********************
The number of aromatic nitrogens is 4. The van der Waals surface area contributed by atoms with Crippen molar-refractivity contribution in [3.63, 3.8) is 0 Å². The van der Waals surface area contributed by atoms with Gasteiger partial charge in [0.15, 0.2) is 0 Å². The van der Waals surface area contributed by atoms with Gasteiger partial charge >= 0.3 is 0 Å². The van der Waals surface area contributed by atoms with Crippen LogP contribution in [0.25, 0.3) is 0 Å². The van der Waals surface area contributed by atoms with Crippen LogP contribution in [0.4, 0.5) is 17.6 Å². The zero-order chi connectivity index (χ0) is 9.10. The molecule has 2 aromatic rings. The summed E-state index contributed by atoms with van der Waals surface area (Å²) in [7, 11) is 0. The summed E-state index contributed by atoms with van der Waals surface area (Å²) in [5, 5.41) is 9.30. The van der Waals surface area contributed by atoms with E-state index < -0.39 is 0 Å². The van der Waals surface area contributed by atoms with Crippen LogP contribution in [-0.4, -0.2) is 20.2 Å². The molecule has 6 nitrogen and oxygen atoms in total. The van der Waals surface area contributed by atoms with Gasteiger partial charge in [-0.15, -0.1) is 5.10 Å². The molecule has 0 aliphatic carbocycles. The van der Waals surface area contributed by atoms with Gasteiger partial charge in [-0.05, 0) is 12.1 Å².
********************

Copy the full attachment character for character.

The number of aromatic nitrogens is 4. The van der Waals surface area contributed by atoms with Crippen molar-refractivity contribution in [3.63, 3.8) is 0 Å². The van der Waals surface area contributed by atoms with Gasteiger partial charge in [0.15, 0.2) is 0 Å². The van der Waals surface area contributed by atoms with Gasteiger partial charge >= 0.3 is 0 Å². The van der Waals surface area contributed by atoms with Crippen LogP contribution in [0.25, 0.3) is 0 Å². The van der Waals surface area contributed by atoms with Crippen LogP contribution in [0.4, 0.5) is 17.6 Å². The zero-order chi connectivity index (χ0) is 9.10. The molecule has 2 aromatic rings. The summed E-state index contributed by atoms with van der Waals surface area (Å²) in [7, 11) is 0. The summed E-state index contributed by atoms with van der Waals surface area (Å²) in [5, 5.41) is 9.30. The van der Waals surface area contributed by atoms with E-state index < -0.39 is 0 Å². The van der Waals surface area contributed by atoms with Crippen LogP contribution in [-0.4, -0.2) is 20.2 Å². The molecule has 6 nitrogen and oxygen atoms in total. The van der Waals surface area contributed by atoms with Gasteiger partial charge in [-0.15, -0.1) is 5.10 Å². The molecule has 0 aliphatic carbocycles. The van der Waals surface area contributed by atoms with Gasteiger partial charge in [-0.05, 0) is 12.1 Å².